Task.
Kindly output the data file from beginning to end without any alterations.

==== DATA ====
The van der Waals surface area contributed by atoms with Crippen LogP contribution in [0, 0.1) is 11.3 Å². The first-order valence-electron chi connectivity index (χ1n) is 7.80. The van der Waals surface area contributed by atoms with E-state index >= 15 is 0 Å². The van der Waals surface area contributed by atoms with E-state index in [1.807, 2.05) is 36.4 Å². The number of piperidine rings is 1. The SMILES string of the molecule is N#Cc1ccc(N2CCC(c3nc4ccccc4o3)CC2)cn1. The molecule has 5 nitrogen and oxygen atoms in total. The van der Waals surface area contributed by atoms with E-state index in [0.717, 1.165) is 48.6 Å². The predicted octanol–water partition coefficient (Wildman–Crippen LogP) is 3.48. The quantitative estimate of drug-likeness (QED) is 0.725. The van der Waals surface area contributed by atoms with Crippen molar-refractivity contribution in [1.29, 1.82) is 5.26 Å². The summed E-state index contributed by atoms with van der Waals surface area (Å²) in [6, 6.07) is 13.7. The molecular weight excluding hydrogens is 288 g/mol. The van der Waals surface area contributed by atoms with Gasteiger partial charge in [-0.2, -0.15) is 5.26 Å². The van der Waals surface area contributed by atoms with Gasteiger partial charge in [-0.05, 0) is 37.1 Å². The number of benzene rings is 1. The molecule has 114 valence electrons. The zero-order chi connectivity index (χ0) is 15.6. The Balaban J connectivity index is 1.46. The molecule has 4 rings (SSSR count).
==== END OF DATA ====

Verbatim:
The van der Waals surface area contributed by atoms with Crippen LogP contribution in [0, 0.1) is 11.3 Å². The first-order valence-electron chi connectivity index (χ1n) is 7.80. The van der Waals surface area contributed by atoms with E-state index >= 15 is 0 Å². The van der Waals surface area contributed by atoms with E-state index in [1.807, 2.05) is 36.4 Å². The number of piperidine rings is 1. The SMILES string of the molecule is N#Cc1ccc(N2CCC(c3nc4ccccc4o3)CC2)cn1. The molecule has 5 nitrogen and oxygen atoms in total. The van der Waals surface area contributed by atoms with E-state index in [0.717, 1.165) is 48.6 Å². The predicted octanol–water partition coefficient (Wildman–Crippen LogP) is 3.48. The quantitative estimate of drug-likeness (QED) is 0.725. The van der Waals surface area contributed by atoms with Crippen molar-refractivity contribution in [1.29, 1.82) is 5.26 Å². The summed E-state index contributed by atoms with van der Waals surface area (Å²) in [6, 6.07) is 13.7. The molecular weight excluding hydrogens is 288 g/mol. The van der Waals surface area contributed by atoms with Gasteiger partial charge in [-0.2, -0.15) is 5.26 Å². The van der Waals surface area contributed by atoms with Gasteiger partial charge in [-0.05, 0) is 37.1 Å². The number of benzene rings is 1. The molecule has 114 valence electrons. The zero-order chi connectivity index (χ0) is 15.6. The Balaban J connectivity index is 1.46. The molecule has 4 rings (SSSR count).